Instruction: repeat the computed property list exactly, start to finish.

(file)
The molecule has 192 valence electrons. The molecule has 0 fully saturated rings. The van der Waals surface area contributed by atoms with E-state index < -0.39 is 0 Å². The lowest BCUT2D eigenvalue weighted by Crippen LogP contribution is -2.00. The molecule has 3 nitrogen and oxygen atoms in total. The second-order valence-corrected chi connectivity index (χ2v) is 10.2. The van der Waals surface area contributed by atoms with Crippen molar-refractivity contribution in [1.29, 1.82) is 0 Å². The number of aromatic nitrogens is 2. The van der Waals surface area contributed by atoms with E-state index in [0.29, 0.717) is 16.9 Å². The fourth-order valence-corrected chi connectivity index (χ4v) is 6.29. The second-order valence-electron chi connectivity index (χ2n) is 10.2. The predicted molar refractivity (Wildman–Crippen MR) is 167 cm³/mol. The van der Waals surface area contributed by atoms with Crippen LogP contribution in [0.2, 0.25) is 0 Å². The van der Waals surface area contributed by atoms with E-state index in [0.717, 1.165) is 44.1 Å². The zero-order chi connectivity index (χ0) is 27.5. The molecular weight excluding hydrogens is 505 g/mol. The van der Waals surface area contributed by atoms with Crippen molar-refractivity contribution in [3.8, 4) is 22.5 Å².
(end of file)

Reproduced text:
The molecule has 192 valence electrons. The molecule has 0 fully saturated rings. The van der Waals surface area contributed by atoms with E-state index < -0.39 is 0 Å². The lowest BCUT2D eigenvalue weighted by Crippen LogP contribution is -2.00. The molecule has 3 nitrogen and oxygen atoms in total. The second-order valence-corrected chi connectivity index (χ2v) is 10.2. The van der Waals surface area contributed by atoms with Crippen molar-refractivity contribution in [1.29, 1.82) is 0 Å². The number of aromatic nitrogens is 2. The van der Waals surface area contributed by atoms with E-state index in [0.29, 0.717) is 16.9 Å². The fourth-order valence-corrected chi connectivity index (χ4v) is 6.29. The second-order valence-electron chi connectivity index (χ2n) is 10.2. The predicted molar refractivity (Wildman–Crippen MR) is 167 cm³/mol. The van der Waals surface area contributed by atoms with Crippen LogP contribution in [0.2, 0.25) is 0 Å². The van der Waals surface area contributed by atoms with E-state index in [0.717, 1.165) is 44.1 Å². The zero-order chi connectivity index (χ0) is 27.5. The molecular weight excluding hydrogens is 505 g/mol. The van der Waals surface area contributed by atoms with Crippen molar-refractivity contribution in [3.8, 4) is 22.5 Å².